How decalaring methods final, if they are not supposed to be overridden, help in JIT compilation

Let’s say you have a class that looks like this:

public class Demo {
    public void method() {
        // call printMessage
        printMessage();
    }
 
    public void printMessage() {
        System.out.println("Hello World");
    }
}

The call to printMessage could be “inlined” in the following way by JIT compiler:

public class Demo {
    public void method() {
        // call printMessage
        System.out.println("Hello World"); // <-- inlined
    }
 
    public void printMessage() {
        System.out.println("Hello World");
    }
}

(This is actually not done on the level of Java (not even on bytecode level) but during JIT-compilation, but the example above illustrates the concept of inlining.)

Now consider what would happen if the printMessage method was overloaded by another class,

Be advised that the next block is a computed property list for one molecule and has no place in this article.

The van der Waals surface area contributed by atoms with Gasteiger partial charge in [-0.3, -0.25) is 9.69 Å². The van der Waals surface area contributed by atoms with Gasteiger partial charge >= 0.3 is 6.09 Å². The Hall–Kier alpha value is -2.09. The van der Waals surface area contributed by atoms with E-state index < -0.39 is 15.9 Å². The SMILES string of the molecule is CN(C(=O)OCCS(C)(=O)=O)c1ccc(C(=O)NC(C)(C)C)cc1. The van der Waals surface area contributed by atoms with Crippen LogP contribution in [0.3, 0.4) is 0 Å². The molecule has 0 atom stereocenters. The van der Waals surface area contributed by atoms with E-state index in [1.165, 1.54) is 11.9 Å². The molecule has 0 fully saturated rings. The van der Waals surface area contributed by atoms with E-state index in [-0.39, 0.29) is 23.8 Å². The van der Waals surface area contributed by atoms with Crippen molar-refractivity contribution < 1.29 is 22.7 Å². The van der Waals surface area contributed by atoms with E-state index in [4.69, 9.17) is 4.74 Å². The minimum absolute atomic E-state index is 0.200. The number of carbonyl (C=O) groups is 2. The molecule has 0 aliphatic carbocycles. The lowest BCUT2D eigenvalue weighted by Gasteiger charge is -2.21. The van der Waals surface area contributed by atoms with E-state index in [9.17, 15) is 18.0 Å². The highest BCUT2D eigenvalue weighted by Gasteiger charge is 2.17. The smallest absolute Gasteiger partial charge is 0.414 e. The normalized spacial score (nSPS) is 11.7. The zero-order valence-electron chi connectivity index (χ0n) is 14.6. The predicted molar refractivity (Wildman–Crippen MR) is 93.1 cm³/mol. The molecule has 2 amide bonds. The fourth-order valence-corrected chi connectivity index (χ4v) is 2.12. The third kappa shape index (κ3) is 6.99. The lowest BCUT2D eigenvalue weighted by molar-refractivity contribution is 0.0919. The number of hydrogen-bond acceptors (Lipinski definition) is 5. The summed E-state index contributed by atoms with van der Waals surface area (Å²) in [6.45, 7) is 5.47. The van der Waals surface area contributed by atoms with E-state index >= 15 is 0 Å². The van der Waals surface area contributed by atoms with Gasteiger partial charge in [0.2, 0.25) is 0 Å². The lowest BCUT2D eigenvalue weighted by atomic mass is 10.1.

like this:

class SubDemo extends Demo {
    public void printMessage() {
        System.out.println("Something else");
    }
}

Now if the compiler inlined the call to Demo.printMessage it would be stuck with System.out.println(“Hello World”); which would be wrong in case the object was actually an instance of SubDemo.
However, if the method was declared final this would not under any circumstances be the case. If the method is “final” it means that it can never be overridden with a new definition, thus, it is safe to inline it!

Uday Ogra

Connect with me at http://facebook.com/tendulkarogra and lets have some healthy discussion :)

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